In an interview in the Brit Telegraph, "early music" pioneer and conductor Paul McCreesh has this to say concerning "authentic" early music performances:
I get increasingly impatient with this naive stupidity of early music directors that they always have to claim to be right. If you really know this repertoire, really work at it, the thing that staggers you is how much we don't know. Even in repertoire that we think of being mainstream — Monteverdi's Vespers, for example — we simply don't know the answer to some fundamental questions. So this 'earlier than thou' mentality, where everything had to be more and more hair-shirt, was always either a musical neurosis or a marketing company neurosis.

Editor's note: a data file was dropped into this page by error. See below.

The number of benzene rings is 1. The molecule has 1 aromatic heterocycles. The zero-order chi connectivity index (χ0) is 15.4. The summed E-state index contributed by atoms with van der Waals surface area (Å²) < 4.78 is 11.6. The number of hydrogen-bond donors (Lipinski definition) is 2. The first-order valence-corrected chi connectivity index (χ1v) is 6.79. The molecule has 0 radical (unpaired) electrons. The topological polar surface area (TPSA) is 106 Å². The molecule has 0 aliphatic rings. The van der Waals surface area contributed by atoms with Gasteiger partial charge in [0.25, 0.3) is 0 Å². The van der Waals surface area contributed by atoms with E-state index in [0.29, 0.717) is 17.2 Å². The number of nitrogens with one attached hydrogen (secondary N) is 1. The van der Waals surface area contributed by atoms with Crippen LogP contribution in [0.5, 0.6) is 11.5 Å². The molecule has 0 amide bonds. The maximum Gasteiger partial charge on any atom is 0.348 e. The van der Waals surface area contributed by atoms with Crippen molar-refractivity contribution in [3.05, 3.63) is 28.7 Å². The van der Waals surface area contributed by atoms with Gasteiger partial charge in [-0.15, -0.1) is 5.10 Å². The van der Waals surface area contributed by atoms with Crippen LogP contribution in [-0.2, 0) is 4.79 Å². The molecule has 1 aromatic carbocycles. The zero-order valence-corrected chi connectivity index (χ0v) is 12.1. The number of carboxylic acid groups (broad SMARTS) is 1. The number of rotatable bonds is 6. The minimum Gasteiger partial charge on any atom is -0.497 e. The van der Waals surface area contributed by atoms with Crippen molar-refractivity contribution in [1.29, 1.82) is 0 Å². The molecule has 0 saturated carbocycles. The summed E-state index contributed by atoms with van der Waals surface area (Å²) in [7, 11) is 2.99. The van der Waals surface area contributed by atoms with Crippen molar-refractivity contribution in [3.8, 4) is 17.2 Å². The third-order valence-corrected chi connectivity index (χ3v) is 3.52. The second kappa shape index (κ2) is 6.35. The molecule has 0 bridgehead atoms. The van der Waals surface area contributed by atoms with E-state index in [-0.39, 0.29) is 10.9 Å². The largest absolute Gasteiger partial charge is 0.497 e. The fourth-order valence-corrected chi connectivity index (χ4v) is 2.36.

The whole glory of classical music is that we constantly revisit it, reinvent it, redefine it. That's the fundamental definition of a classical work – it's strong enough to be constantly reinterpreted. 'Authentic' is simply a word I would never use.
(Apropos, you might also want to give this previous S&F article a read.)